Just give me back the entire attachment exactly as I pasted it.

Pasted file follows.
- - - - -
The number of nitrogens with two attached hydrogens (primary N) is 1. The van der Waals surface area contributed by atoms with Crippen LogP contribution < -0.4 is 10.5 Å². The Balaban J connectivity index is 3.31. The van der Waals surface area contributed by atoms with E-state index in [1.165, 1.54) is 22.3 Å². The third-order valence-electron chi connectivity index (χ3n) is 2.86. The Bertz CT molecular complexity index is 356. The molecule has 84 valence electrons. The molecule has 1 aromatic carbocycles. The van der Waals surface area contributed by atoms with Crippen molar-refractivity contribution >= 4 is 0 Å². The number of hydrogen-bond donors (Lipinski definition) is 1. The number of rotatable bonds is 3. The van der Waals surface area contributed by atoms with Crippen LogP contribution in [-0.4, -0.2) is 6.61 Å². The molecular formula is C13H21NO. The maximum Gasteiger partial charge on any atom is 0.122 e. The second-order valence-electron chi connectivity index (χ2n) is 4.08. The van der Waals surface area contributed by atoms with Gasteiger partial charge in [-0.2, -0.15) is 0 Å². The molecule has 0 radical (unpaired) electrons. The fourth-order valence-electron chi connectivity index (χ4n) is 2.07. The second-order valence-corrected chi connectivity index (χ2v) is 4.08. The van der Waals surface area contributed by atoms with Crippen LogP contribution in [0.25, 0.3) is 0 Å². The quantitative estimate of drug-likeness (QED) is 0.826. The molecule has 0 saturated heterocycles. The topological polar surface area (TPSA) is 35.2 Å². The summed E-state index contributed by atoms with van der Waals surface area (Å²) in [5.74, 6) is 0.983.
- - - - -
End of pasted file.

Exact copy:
The number of nitrogens with two attached hydrogens (primary N) is 1. The van der Waals surface area contributed by atoms with Crippen LogP contribution < -0.4 is 10.5 Å². The Balaban J connectivity index is 3.31. The van der Waals surface area contributed by atoms with E-state index in [1.165, 1.54) is 22.3 Å². The third-order valence-electron chi connectivity index (χ3n) is 2.86. The Bertz CT molecular complexity index is 356. The molecule has 84 valence electrons. The molecule has 1 aromatic carbocycles. The van der Waals surface area contributed by atoms with Crippen molar-refractivity contribution >= 4 is 0 Å². The number of hydrogen-bond donors (Lipinski definition) is 1. The number of rotatable bonds is 3. The van der Waals surface area contributed by atoms with Crippen LogP contribution in [-0.4, -0.2) is 6.61 Å². The molecular formula is C13H21NO. The maximum Gasteiger partial charge on any atom is 0.122 e. The second-order valence-electron chi connectivity index (χ2n) is 4.08. The van der Waals surface area contributed by atoms with Gasteiger partial charge in [-0.2, -0.15) is 0 Å². The molecule has 0 radical (unpaired) electrons. The fourth-order valence-electron chi connectivity index (χ4n) is 2.07. The second-order valence-corrected chi connectivity index (χ2v) is 4.08. The van der Waals surface area contributed by atoms with Crippen LogP contribution in [0.25, 0.3) is 0 Å². The quantitative estimate of drug-likeness (QED) is 0.826. The molecule has 0 saturated heterocycles. The topological polar surface area (TPSA) is 35.2 Å². The summed E-state index contributed by atoms with van der Waals surface area (Å²) in [5.74, 6) is 0.983.